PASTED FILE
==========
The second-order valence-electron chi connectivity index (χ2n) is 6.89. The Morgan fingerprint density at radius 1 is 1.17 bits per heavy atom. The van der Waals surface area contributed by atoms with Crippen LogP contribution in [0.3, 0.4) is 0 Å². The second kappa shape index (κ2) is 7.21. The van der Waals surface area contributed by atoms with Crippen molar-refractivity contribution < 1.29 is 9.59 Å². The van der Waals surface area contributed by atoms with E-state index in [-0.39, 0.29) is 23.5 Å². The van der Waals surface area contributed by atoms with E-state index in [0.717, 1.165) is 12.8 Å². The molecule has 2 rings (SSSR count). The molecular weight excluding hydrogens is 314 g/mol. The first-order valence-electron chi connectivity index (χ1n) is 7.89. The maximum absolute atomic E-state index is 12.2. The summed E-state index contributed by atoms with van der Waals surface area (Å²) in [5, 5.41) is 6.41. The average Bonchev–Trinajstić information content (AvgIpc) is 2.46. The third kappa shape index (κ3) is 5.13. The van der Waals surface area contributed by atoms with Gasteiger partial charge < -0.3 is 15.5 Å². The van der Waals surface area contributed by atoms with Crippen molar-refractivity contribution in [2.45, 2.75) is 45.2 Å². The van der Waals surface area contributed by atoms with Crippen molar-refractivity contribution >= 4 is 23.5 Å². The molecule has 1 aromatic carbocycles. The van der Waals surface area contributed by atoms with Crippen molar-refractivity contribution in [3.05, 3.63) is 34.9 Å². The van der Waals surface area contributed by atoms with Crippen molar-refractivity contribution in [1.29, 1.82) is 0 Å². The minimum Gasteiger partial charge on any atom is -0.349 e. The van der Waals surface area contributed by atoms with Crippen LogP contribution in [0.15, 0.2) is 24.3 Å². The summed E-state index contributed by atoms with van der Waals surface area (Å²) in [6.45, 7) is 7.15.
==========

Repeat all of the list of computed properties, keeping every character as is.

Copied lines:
The second-order valence-electron chi connectivity index (χ2n) is 6.89. The Morgan fingerprint density at radius 1 is 1.17 bits per heavy atom. The van der Waals surface area contributed by atoms with Crippen LogP contribution in [0.3, 0.4) is 0 Å². The second kappa shape index (κ2) is 7.21. The van der Waals surface area contributed by atoms with Crippen molar-refractivity contribution < 1.29 is 9.59 Å². The van der Waals surface area contributed by atoms with E-state index in [-0.39, 0.29) is 23.5 Å². The van der Waals surface area contributed by atoms with E-state index in [0.717, 1.165) is 12.8 Å². The molecule has 2 rings (SSSR count). The molecular weight excluding hydrogens is 314 g/mol. The first-order valence-electron chi connectivity index (χ1n) is 7.89. The maximum absolute atomic E-state index is 12.2. The summed E-state index contributed by atoms with van der Waals surface area (Å²) in [5, 5.41) is 6.41. The average Bonchev–Trinajstić information content (AvgIpc) is 2.46. The third kappa shape index (κ3) is 5.13. The van der Waals surface area contributed by atoms with Gasteiger partial charge < -0.3 is 15.5 Å². The van der Waals surface area contributed by atoms with Crippen molar-refractivity contribution in [2.45, 2.75) is 45.2 Å². The van der Waals surface area contributed by atoms with Crippen molar-refractivity contribution >= 4 is 23.5 Å². The molecule has 1 aromatic carbocycles. The van der Waals surface area contributed by atoms with Crippen molar-refractivity contribution in [3.05, 3.63) is 34.9 Å². The van der Waals surface area contributed by atoms with Crippen molar-refractivity contribution in [1.29, 1.82) is 0 Å². The minimum Gasteiger partial charge on any atom is -0.349 e. The van der Waals surface area contributed by atoms with Crippen LogP contribution in [0.15, 0.2) is 24.3 Å². The summed E-state index contributed by atoms with van der Waals surface area (Å²) in [6.45, 7) is 7.15.